Here they come now. Edie, Jane, Nico: how pretty their names look in the headlines. See them run now. See their time run out. Never mind fifteen minutes of materiality when the myth of Warhol’s Superstar lives on.
Nicole Flattery is interested in writing against what we think we know. Within her novel Nothing Special, the author tells the story of Mae, a young woman transcribing the tapes from the Factory into what will become a book. Disinterested in the trappings of a normal life, she is fascinated instead by the characters she observes. We meet Edie and Ondine through Mae’s encounters or through the tapes, and we sense Warhol’s presence although his name is barely mentioned.
“Flattery subverts the fantasy that indoctrinates young women into thinking our voices are less important than the costumes we wear”
Instead, Flattery turns off the lights. Stumbling out of the cinema, her writing forces us to confront the stories that are not often told but that we also know. Working in a place where you are overlooked. Coping with sexual harassment. Telling Warhol’s tale through an unfamous girl’s stubborn vision rather than vice versa, Flattery subverts the fantasy that indoctrinates young women into thinking our voices are less important than the costumes we wear.
Waiting for a Factory Girl. Speaking to Flattery, she recalled the intense early pressures channelled into her earlier book of short stories, Show Them a Good Time. Nothing Special takes place in the 60s and the collection takes place in the present day, but the theme of young women struggling to get by is eternally relevant. “The stories came from being in my twenties when I left college” she says. Recalling the recession, “I studied theatre and film and I felt that social pressure to get ahead.”
She continues, “In Show Them a Good Time, there was a job scheme where you’d be on the dole but you’d get an extra €50 a week to do 40 hours of work somewhere, it was kind of like how internships work. But I think, really, it was the appearance of work rather than you actually learning anything…it was sort of ridiculous.” A contradiction, then, in achieving a sense of motion while staying in place. Waiting for life in a fashion not dissimilar to the girls in the screen tests who found themselves doing nothing save blink their eyelashes for the camera.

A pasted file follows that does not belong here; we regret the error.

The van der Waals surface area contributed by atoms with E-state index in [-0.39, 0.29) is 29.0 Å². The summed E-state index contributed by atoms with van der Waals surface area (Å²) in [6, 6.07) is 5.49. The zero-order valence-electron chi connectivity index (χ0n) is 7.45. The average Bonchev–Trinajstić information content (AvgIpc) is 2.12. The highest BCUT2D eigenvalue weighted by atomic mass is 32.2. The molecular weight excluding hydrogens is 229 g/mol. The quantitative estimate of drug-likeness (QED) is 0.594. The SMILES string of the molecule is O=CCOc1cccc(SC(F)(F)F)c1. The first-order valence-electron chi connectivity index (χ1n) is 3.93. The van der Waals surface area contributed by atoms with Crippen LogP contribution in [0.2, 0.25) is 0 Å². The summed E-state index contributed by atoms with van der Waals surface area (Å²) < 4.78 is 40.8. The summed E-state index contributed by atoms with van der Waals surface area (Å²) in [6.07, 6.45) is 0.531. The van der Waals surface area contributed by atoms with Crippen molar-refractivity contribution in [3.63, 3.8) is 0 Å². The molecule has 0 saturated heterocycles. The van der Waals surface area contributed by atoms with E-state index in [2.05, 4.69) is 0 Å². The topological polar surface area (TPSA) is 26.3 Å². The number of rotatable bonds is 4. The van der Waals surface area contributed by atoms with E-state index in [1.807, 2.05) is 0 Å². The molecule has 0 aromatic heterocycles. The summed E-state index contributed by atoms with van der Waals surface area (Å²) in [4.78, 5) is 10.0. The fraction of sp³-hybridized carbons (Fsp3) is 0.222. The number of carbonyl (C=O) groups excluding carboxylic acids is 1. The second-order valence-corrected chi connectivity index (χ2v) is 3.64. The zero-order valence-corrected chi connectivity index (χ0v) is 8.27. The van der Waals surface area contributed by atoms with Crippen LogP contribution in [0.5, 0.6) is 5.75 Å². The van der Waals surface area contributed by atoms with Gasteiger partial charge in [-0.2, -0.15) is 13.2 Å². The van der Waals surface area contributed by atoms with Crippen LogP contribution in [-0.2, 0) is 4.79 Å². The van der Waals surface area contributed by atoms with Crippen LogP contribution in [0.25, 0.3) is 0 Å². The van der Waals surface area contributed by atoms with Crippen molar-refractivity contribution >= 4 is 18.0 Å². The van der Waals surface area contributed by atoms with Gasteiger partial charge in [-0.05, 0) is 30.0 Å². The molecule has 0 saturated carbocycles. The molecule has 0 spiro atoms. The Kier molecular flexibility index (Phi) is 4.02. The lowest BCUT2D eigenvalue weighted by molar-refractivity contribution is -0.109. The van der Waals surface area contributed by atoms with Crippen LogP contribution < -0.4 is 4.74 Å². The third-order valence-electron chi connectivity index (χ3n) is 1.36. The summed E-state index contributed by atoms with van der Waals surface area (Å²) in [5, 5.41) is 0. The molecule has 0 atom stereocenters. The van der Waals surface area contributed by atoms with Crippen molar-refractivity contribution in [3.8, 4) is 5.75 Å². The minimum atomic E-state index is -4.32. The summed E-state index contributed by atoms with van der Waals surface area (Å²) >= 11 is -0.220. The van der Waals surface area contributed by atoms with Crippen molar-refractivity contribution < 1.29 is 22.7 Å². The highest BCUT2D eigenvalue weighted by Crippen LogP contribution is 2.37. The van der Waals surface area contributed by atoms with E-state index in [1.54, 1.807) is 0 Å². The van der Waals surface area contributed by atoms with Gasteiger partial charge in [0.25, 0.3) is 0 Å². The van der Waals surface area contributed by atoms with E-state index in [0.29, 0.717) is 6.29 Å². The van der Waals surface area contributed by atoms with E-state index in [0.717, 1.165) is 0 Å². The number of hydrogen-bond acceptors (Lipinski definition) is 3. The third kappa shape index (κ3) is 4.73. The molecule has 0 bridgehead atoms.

“I couldn’t do anything that was required of me, it seemed like a big joke or a big show I was supposed to put on”
Social performance is something everyone must cope with. In Flattery’s case, during the time she carried out this scheme. “I couldn’t do anything that was required of me, it seemed like a big joke or a big show I was supposed to put on, like to put on this little costume and be this person.” She concludes, “I like to look at things I find absurd” and recalls that she would come home from work in the evenings to “explore that inherent ridiculousness… that’s my favourite way to look at things.” While aware of it, her protagonists are content to ignore the generational script, which comes across as even more bizarre for being dull and predictable. Flattery says she studied theatre throughout her teenage years, which has compelled her to “really like to watch for those moments when people perform themselves”.
The inspiration for Nothing Special arrived after Flattery read The Lonely City: Adventures in the Art of Being Alone by Olivia Laing. “I got a copy and I read about the typists that had worked on it. What I was mostly interested in was the idea of working on something creative and your name not being on it, which struck me as a very sad thing.” Immersing herself in the factory scene, she became increasingly absorbed. Even after research, Warhol remained an elusive figure. “When you go through biographies of Warhol, you notice there are a lot of differences.” Unknowable, the man comes across a fictional character of his own making.
Flattery found this fictionality provided artistic freedom in tackling such a “hugely daunting” subject matter. Uncertain circumstances may not be enjoyable in real life but it makes for the best fiction as we struggle to piece together who characters are. Flattery’s characters are spellbound by their proximity to the weird and famous, but the personas these figures exude are at least partially constructed. Likewise, her characters themselves may be concealing secrets of their own. This is true of life in college today. The most confident people may be anything but. The kid who dresses like they do not have a house may live in a mansion in South Dublin. No one knows what is going on with anyone else.